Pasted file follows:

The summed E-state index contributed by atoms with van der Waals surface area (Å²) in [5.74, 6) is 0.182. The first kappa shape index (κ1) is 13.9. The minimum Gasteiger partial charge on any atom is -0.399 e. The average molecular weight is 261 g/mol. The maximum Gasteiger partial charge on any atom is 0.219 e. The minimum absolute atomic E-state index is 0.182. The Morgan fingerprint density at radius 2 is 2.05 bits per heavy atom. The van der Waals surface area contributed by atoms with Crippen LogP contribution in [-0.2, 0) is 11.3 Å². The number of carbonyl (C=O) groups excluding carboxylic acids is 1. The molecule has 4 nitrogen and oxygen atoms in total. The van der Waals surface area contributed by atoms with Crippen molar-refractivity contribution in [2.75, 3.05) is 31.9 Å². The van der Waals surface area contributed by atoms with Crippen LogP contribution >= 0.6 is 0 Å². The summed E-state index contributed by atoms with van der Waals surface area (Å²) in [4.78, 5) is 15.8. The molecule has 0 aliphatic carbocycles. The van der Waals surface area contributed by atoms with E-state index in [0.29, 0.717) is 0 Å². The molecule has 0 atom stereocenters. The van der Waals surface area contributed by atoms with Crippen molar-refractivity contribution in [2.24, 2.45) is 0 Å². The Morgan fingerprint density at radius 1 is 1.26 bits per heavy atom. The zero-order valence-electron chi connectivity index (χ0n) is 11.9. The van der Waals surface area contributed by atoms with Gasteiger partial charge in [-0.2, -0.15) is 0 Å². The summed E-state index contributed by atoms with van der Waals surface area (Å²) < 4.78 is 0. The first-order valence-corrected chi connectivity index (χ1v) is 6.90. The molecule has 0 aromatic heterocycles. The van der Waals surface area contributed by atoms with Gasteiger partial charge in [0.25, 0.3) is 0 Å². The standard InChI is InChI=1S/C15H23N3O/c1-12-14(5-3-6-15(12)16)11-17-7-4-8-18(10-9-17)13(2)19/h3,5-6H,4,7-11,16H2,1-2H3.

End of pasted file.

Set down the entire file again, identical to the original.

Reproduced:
The summed E-state index contributed by atoms with van der Waals surface area (Å²) in [5.74, 6) is 0.182. The first kappa shape index (κ1) is 13.9. The minimum Gasteiger partial charge on any atom is -0.399 e. The average molecular weight is 261 g/mol. The maximum Gasteiger partial charge on any atom is 0.219 e. The minimum absolute atomic E-state index is 0.182. The Morgan fingerprint density at radius 2 is 2.05 bits per heavy atom. The van der Waals surface area contributed by atoms with Crippen LogP contribution in [-0.2, 0) is 11.3 Å². The number of carbonyl (C=O) groups excluding carboxylic acids is 1. The molecule has 4 nitrogen and oxygen atoms in total. The van der Waals surface area contributed by atoms with Crippen molar-refractivity contribution in [2.75, 3.05) is 31.9 Å². The van der Waals surface area contributed by atoms with Crippen LogP contribution >= 0.6 is 0 Å². The summed E-state index contributed by atoms with van der Waals surface area (Å²) in [4.78, 5) is 15.8. The molecule has 0 aliphatic carbocycles. The van der Waals surface area contributed by atoms with E-state index in [0.29, 0.717) is 0 Å². The molecule has 0 atom stereocenters. The van der Waals surface area contributed by atoms with Crippen molar-refractivity contribution in [2.24, 2.45) is 0 Å². The Morgan fingerprint density at radius 1 is 1.26 bits per heavy atom. The zero-order valence-electron chi connectivity index (χ0n) is 11.9. The van der Waals surface area contributed by atoms with Gasteiger partial charge in [-0.2, -0.15) is 0 Å². The summed E-state index contributed by atoms with van der Waals surface area (Å²) < 4.78 is 0. The first-order valence-corrected chi connectivity index (χ1v) is 6.90. The molecule has 0 aromatic heterocycles. The van der Waals surface area contributed by atoms with Gasteiger partial charge in [0.25, 0.3) is 0 Å². The standard InChI is InChI=1S/C15H23N3O/c1-12-14(5-3-6-15(12)16)11-17-7-4-8-18(10-9-17)13(2)19/h3,5-6H,4,7-11,16H2,1-2H3.